Is to much vitamin C bad for you?
Let’s first take a look at the suggested daily intake are vitamin C (ascorbic acid) for adults and children.
According to the National Institutes of Health’s (NIH) Office of Dietary Supplements (ODS) regarding of dietary supplements, the recommended daily allowance (RDA) of vitamin C from food, vegetables and fruits for:
- adult men is 90mg
- adult women is 75mg
- teenage boys is 75 mg
- teenage girls is 65 mg
- for pregnant teenagers and adults they require 80 to 85 milligrams per day
- and does breastfeeding require between 115 and 120 mg Vitamin C
Vitamin C in rosehip products
Each different type of rosehip product will contain different amounts of vitamin C, this depends on the manufacturer and the manufacturing process of the product.
As rosehips (Hagebutte) have a high vitamin C content, even higher than oranges (more information about this, see below), always check the label of the rosehip product, whether it be rosehip tea, rosehip Jam, marmalade or rosehip jellies, to ensure you do not exceed your recommended daily allowance of ascorbic acid (vitamin C).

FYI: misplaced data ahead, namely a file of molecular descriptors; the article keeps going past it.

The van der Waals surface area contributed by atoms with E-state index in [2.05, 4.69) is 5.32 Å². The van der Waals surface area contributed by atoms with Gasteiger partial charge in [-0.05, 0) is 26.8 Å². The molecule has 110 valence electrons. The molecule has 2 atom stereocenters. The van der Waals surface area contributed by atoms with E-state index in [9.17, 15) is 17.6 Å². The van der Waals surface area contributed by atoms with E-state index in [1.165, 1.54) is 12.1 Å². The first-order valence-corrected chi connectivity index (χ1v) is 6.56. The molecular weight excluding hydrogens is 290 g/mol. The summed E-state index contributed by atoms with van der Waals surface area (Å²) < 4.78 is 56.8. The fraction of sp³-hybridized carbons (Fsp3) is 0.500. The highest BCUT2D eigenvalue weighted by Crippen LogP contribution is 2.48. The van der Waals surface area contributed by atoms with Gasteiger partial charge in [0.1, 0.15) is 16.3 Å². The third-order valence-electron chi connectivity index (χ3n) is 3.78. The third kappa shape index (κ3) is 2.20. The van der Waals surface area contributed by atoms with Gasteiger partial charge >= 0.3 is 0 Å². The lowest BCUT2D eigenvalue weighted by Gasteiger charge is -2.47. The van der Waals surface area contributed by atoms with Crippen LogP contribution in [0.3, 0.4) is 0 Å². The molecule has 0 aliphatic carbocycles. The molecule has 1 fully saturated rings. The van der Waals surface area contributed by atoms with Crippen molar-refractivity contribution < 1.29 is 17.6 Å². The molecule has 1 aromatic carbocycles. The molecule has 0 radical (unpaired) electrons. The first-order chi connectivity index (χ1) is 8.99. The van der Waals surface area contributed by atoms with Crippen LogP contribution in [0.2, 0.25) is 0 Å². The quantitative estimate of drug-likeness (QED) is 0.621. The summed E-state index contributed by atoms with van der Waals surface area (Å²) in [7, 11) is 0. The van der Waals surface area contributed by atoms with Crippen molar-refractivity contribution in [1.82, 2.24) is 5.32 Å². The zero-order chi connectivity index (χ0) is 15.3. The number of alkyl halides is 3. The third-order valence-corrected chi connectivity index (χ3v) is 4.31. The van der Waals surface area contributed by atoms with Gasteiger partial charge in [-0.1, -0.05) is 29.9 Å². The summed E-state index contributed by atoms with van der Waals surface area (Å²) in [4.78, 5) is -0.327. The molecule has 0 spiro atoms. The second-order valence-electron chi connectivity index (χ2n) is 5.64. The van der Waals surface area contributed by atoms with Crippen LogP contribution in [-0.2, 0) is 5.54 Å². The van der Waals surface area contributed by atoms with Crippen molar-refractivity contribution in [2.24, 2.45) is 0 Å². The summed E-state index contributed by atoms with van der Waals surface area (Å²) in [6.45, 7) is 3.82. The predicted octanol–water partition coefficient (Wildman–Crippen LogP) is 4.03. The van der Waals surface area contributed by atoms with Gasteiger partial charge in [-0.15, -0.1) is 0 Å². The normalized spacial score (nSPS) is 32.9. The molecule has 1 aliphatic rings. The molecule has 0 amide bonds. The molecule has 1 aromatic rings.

The best advice, if you are not sure is to ask your doctor about your personal vitamin C daily intake limits.
Can I overdose on vitamin C
Vitamin C overdose or high intake is not detrimental to your health that is to say not life threatening, but can give you the following side effects, headaches, diarrhea, nausea, vomiting, heartburn, and flushed skin.
Another symptom to watch out for is combining your prescription medication and vitamin C, once again it is better to consult your doctor if in doubt!
So to be on the safe side consult a doctor before taking any additional vitamin who health supplements.
Vitamin C in rosehips and babies and infants
Due to the fact that rosehip (haggebutten) has not been studied in-depth for infant and foetus safety it is recommended that pregnant and breastfeeding adults refrained from the intake of rosehip products.
Kidney patients are also advised not to use vitamin C or Rosehip products as intake of these supplements made adverse effects on their kidneys.
Does Rose hips actually have more vitamin C than an orange
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When measured under laboratory conditions using the following measurements, and comparing vitamin c in rosehips to other general household fruits in milligrams per 100g the following results were found:
- an orange (Citrus reticulata) – 53 mg/100g fruit
- barbados cherries (Malpighia emarginata) – 1,678 mg/100g fruit
- Black currant (Ribes nigrum) – 156.5 to 212.1 mg (specie dependent)
- Guavas (Psidium guajava) – 183.8 mg/100g
- Kiwifruit (Actinidia deliciosa) – 119.3 to 179.8 mg/100g
- Papayas (Carica papaya) – 62.6mg/100g
- Strawberries (Fragaria × ananassa) – 57.3 mg/100g)
- and vitamin c in rosehip – 1,150 to 2,500 mg (specie dependent)